The Japanese automaker giant, Toyota Motor Corp. will join hands with Uber to work collectively on autonomous autos. Toyota will make an investment of about $500 million and will value Uber at $72 billion to get self-driving cars on the road. Toyota aims to improve security and decrease transportation prices with this initiative. As for Uber, it’s a chance to redeem itself in the budding autonomous transportation sector.
As a part of the alliance, Toyota will manufacture Sienna vehicles, which will be equipped with Uber’s self-driving technology, and another company will operate the fleet, said a source familiar with the project. The third partner has yet to be identified. Consumers can expect “mass-production” of self-driving vehicles that would be deployed on Uber’s ride sharing network.
After Uber withdrew its self-driving cars owing to the autonomous Uber SUV that killed a pedestrian in a fatal crash in Tempe, Arizona, in March, the investment is a ray of hope for the company and its users. With this, Uber consumers’ growing apprehension that Uber is pulling out of the self-driving car space will be finally put to rest.
As for the Uber’s investors, this collaboration will come as a relief especially after it was reported earlier this month that Uber was sinking around $1m-$2m into its autonomy work every single day thanks to the fatal crash and the expensive lawsuit that followed.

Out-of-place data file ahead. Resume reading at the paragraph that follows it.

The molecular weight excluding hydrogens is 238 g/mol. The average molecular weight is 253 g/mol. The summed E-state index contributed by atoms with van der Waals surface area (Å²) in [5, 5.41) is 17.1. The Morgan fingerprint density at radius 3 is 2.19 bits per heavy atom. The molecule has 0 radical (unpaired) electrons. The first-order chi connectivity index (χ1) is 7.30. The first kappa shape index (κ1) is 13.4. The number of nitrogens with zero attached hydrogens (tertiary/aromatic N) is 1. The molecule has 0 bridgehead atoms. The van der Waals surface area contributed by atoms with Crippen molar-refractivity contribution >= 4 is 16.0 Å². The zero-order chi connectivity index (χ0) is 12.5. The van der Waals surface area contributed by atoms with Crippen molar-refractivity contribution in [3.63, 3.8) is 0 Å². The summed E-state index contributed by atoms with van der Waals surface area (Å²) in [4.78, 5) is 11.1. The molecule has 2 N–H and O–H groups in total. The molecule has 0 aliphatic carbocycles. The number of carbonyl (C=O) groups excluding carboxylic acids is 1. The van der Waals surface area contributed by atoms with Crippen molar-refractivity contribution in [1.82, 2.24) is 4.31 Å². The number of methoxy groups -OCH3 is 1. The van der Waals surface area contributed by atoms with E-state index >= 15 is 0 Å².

This $500 billion project is expected to be piloted in 2021.
The potential of self-driving cars to power car-sharing services represents a major challenge in an industry dominated by individual car ownership. For Toyota, it presents an opportunity to reinvent itself from a car maker to a mobility platform.
“This agreement and investment marks an important milestone in our transformation to a mobility company as we help provide a path for safe and secure expansion of mobility services like ride-sharing.”
-Shigeki Tomoyama, executive vice president of Toyota Motor Corporation
Toyota has been lagging behind in the scene of self driving cars, while Uber’s troubled self-driving car efforts are in desperate need of external help.
It would, therefore, be interesting to see how this joint collaboration works in favour of both, Toyota and Uber.
For more details on this story, head over to Fortune’s coverage of this news.